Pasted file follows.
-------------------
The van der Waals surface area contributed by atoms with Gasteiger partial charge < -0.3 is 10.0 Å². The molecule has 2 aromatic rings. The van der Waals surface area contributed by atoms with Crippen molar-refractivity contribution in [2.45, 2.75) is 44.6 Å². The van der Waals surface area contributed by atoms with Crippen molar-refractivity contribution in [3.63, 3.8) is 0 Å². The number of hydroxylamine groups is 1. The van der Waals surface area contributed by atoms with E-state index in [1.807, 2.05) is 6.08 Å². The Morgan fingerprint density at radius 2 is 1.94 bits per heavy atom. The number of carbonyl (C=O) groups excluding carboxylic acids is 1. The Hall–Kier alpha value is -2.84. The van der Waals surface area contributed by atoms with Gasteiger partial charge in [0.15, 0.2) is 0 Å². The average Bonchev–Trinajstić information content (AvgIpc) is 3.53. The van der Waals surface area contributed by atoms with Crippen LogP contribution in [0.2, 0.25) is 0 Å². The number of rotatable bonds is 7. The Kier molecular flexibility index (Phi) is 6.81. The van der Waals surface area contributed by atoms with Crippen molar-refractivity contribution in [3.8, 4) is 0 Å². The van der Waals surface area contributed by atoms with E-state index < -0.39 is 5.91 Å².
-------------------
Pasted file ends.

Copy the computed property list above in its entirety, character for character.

The van der Waals surface area contributed by atoms with Gasteiger partial charge < -0.3 is 10.0 Å². The molecule has 2 aromatic rings. The van der Waals surface area contributed by atoms with Crippen molar-refractivity contribution in [2.45, 2.75) is 44.6 Å². The van der Waals surface area contributed by atoms with Crippen molar-refractivity contribution in [3.63, 3.8) is 0 Å². The number of hydroxylamine groups is 1. The van der Waals surface area contributed by atoms with E-state index in [1.807, 2.05) is 6.08 Å². The Morgan fingerprint density at radius 2 is 1.94 bits per heavy atom. The number of carbonyl (C=O) groups excluding carboxylic acids is 1. The Hall–Kier alpha value is -2.84. The van der Waals surface area contributed by atoms with Gasteiger partial charge in [0.15, 0.2) is 0 Å². The average Bonchev–Trinajstić information content (AvgIpc) is 3.53. The van der Waals surface area contributed by atoms with Crippen LogP contribution in [0.2, 0.25) is 0 Å². The number of rotatable bonds is 7. The Kier molecular flexibility index (Phi) is 6.81. The van der Waals surface area contributed by atoms with Crippen molar-refractivity contribution in [3.8, 4) is 0 Å². The van der Waals surface area contributed by atoms with E-state index < -0.39 is 5.91 Å².